06 Apr

Jonathan Weidler

In any given corner of Twitter on any given day, you'll find someone talking about Jaws. How it's one of the greatest movies of all time. How it's the embodiment of “movie magic.” How its box-office success – after a snafu-plagued shoot – ushered in the “summer blockbuster,” while launching a young Steven Spielberg into the upper echelon of contemporary filmmakers. 

You see memes and gifs using the shark as a backdrop. Next to the titular creature, Chief Martin Brody (Roy Scheider) tends to get the most recognition – his ramrod-straight shock when he first sees the shark, and the classic line, “you're gonna need a bigger boat.” 

I received Jaws on VHS as a Christmas present many years ago. For weeks – months, perhaps – I watched the movie every Sunday afternoon. Being pretty young, I was always more interested in the shark scenes than anything having to do with the characters (at least until Brody, Hooper, and Quint boarded the Orca to face down Mother Nature). 

Funny, then, that as the years have gone by, I've strayed from “Roy Scheider as Chief Brody” and more into the rest of his oft-underrated filmography. The actor with the chiseled features and distinctive, sun-baked tan commanded the lead in several memorable films, while upping the caliber of a strong supporting cast in others. 

And, as my dad was always quick to point out whenever we drove through Lancaster, PA: “Franklin & Marshall College is where Roy Scheider went to school.” 

In any event, while Jaws is great and all, here are some Scheider flicks prime for fresh appreciation... 

The Curse of the Living Corpse (1964) 

Scheider made his debut in this Gothic horror as a drunken louse looking to get his hands on a family inheritance. Also features Candace Hilligoss (Carnival of Souls). 

Marathon Man (1976) 

When I saw Before the Devil Knows You're Dead, I wasn't sold on Philip Seymour Hoffman and Ethan Hawke as brothers; but the more I watched, the more I bought it. Same goes for Scheider and Dustin Hoffman, who are so diametrically opposed in terms of appearance and demeanor, but hit beats of unspoken kinship with great impact. 

Sorcerer (1977) 

William Friedkin's The French Connection (which co-starred Scheider) may get the lion's-share of love, but Sorcerer is his true masterpiece. Stuck in a South American village after a robbery gone wrong, Jackie Scanlon (Scheider) and three other fleeing convicts take on a suicide mission as their ticket to wealth and freedom. The sweat, grime and world-weariness in Scheider's face evokes a landscape of bitter emotion. The madness of the third act – in which Scanlon realizes his life is worth far less than the Nitroglycerin he's transporting – is a soul-crushing gut-punch unmatched in cinema.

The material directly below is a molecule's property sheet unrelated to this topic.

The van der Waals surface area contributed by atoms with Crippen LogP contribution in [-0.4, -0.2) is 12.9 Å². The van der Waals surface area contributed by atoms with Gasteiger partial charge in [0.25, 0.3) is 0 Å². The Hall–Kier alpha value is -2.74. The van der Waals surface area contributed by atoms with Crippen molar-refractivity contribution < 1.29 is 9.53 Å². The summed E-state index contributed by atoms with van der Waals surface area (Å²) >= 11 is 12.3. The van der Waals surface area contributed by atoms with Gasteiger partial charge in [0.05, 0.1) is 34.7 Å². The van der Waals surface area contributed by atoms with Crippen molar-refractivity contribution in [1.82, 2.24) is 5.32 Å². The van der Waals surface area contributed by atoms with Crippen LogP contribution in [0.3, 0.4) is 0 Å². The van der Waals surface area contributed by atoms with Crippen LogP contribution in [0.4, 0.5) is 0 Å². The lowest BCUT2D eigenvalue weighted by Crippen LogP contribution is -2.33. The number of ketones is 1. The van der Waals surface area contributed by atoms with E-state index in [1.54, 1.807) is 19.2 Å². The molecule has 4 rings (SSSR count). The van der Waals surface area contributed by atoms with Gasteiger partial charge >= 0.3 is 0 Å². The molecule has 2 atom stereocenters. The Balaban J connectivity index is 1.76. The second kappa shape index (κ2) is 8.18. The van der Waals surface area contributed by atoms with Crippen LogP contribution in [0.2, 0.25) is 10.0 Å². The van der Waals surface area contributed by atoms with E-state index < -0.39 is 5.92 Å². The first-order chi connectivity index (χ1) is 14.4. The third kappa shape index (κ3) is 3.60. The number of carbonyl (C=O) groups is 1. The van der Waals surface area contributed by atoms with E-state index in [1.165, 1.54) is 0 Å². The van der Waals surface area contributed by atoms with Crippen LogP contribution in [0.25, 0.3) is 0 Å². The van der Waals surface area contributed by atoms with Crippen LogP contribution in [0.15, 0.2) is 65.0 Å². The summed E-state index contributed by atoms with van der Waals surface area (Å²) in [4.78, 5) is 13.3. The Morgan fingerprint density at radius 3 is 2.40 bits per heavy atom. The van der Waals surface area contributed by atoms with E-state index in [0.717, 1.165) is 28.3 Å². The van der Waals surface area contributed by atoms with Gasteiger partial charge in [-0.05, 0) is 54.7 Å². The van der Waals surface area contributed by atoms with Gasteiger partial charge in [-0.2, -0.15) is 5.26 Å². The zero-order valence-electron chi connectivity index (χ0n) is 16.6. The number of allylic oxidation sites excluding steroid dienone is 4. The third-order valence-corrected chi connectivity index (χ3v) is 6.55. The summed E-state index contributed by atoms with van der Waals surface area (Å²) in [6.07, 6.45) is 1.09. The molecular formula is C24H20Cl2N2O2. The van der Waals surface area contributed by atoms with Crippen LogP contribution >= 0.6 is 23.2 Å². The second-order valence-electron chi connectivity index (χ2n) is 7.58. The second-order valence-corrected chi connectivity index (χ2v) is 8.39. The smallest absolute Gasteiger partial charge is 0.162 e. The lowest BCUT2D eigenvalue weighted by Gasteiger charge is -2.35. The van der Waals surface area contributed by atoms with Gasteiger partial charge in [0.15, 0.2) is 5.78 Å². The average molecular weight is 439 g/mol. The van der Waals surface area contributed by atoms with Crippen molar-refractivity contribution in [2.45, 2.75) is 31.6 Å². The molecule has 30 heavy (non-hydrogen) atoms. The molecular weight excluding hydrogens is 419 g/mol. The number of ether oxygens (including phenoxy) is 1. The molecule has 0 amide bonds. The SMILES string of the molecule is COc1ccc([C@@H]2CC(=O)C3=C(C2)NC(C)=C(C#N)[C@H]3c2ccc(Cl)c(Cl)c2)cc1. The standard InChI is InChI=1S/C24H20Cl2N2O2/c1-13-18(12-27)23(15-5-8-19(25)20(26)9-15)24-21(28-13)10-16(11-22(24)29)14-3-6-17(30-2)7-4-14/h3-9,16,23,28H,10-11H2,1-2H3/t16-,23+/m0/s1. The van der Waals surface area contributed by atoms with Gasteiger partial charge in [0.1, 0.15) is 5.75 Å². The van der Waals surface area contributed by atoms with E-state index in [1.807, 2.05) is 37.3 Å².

All That Jazz (1979) 

In this exuberant biography of renowned Broadway choreographer Bob Fosse, Scheider brings flamboyance and high energy to the dazzlingly kinetic proceedings, while showing hubris and vulnerability with reckless abandon. 

Last Embrace (1979)

 Scheider plays a CIA operative who may be the next target on an assassin's hit list, and excels as an everyman thrust into exceptional circumstances. In a foreshadowing of his later work, director Jonathan Demme gives prime supporting roles to future character-actor royalty like Charles Napier, John Glover, and a scene-stealing Christopher Walken. 

Cohen and Tate (1988) 

Not without its flaws, screenwriter Eric Red's directorial debut compensates with super-bloody action and a character-based approach. Cohen (Scheider) is a mafia hit man tasked with bringing a young witness to murder (Harley Cross) in for questioning, while deflecting the violent outbursts of his hotheaded cohort (an over-the-top Adam Baldwin). Scheider essays another world-weary character who realizes he's reached the end of the line – the scene where he stops to place an envelope full of cash in a mailbox (addressed to an estranged wife or daughter, perhaps?) is almost heartbreaking in its finality. 

Naked Lunch (1991) 

David Cronenberg's fittingly bizarre adaptation of William S. Burroughs' novel features Scheider as Dr. Benway, the shady physician who hooks up exterminator and erstwhile writer Bill Lee (Peter Weller) with a powerful hallucinogen. In what amounts to little more than a cameo, Scheider nevertheless shows his range – a quiet, faux-naive presence that metamorphoses into something boastful and sinister. 

If you haven't seen these films, check them out and let us know what you think. If you have seen them – or it's been a while – give them another look. Scheider shines in these and many, many more.

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